- The Washington Times - Sunday, December 23, 2007

Each week, the Browser features some pop-culture places on the World Wide Web offering the coolest in free interactive sounds and action.

Joy to the cyber-world

“This Christmas” continues to play in theaters, offering some holiday cheer courtesy of the complex lives of the Whitfield clan. The activities on the film’s cheery Web site (www.sonypictures.com/movies/thischristmas) will not dazzle, but the site will be remembered for its slick design, which enables visitors to look virtually around a real desk and interact with items.

The red wooden desktop is highlighted by a scrapbook that opens to reveal standard sections for a movie Web site: Story, Cast & Crew and Videos.

However, more fun can be found by exploring the book. For example, a collection of photographs at the lower right corner of the desk opens up to larger images or movie clips. Or click on a greeting card that’s slightly hidden under the book to send a “Happy Holidays” message via e-mail.

A click on a USB pocket flash drive accesses items to download, including wallpaper, while a click on a camera presents a 34-image slide show. Clicking on a spiral notebook in the upper left corner of the desk leads to a seven-question multiple-choice quiz to see what role a visitor assumes in his family get-together.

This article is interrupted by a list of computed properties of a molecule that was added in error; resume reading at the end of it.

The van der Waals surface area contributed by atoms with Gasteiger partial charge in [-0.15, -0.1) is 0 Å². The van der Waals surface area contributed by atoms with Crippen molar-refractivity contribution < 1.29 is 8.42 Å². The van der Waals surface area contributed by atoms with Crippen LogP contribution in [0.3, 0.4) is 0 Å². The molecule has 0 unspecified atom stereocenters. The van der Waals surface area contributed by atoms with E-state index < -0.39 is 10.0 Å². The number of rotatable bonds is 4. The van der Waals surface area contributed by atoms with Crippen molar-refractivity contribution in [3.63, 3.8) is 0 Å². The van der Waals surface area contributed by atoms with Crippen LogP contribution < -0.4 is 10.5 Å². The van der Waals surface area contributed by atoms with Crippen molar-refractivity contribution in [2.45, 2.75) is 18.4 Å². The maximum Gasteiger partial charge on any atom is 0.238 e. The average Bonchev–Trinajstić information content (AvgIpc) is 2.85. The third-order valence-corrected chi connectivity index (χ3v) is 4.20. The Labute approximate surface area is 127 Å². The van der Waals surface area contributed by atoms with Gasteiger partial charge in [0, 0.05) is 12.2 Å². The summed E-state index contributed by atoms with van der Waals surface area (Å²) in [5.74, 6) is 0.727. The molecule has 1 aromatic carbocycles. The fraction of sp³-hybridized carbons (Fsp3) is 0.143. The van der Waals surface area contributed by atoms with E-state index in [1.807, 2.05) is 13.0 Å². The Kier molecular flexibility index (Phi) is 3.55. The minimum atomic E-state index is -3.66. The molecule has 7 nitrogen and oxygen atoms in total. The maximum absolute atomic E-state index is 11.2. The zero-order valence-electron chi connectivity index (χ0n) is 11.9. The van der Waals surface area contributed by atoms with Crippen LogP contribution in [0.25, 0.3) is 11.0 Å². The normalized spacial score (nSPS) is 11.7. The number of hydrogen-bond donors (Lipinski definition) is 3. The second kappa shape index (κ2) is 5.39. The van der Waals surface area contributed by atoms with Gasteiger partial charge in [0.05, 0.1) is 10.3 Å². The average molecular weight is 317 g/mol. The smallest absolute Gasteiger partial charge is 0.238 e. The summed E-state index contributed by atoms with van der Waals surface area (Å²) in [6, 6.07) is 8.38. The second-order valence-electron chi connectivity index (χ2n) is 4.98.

The best part of the experience is the site’s soundtrack. A click on an MP3 player offers jazzy versions of some holiday classics, including “Joy to the World” and “Deck the Hall.”

Alvin

A computer-animated ode to a legendary trio of musical rodents arrived in theaters last week with 20th Century Fox’s “Alvin and the Chipmunks.”

The film’s complementary Web site (www.alvinandthechipmunksmovie.com) brings the furry fellows into modern times: The brothers are not only wearing threads that demand street cred but also are hanging out behind a DJ’s turntable with hip-hop blasting in the background.

The turntable has a volume switch and off button, but more important, it rotates a piece of vinyl to access the numerous sections. Three areas in particular will attract visitors.

First, Meet the Chipmunks offers multimedia introductions to Simon, Theodore and Alvin. Each gets a text bio, fun fact, a trio of video clips and a sound bite that’s activated when the cursor touches the chipmunk.

Next, Games provides four activity sheets to take away from the computer and six online challenges. The best of the gaming bunch includes helping Alvin play the harmonica by moving the instrument to catch a stream of colored notes and Theo’s Snack Attack, which involves positioning Theodore to catch food being tossed by his brothers.

Finally, the clever Get Munked enables visitors to create an animated rodent as they customize a chipmunk with head, body and clothing choices as well as background themes, including a Christmas setting. Visitors also can record a message, ultimately played in the trademark chipmunk voice and nearly lip-synced with the avatar.

The recording process is very flexible, and creators can use their computer’s microphone, select from prerecorded audio, make a telephone call or type in a message. The finished work can be e-mailed, saved on the desktop or embedded in a Web page.

Have a cool site for the online multimedia masses? Write to Joseph Szadkowski at the Browser, The Washington Times, 3600 New York Ave. NE, Washington, DC 20002; call 202/636-3016; or send e-mail to jszadkowski@washingtontimes.com).

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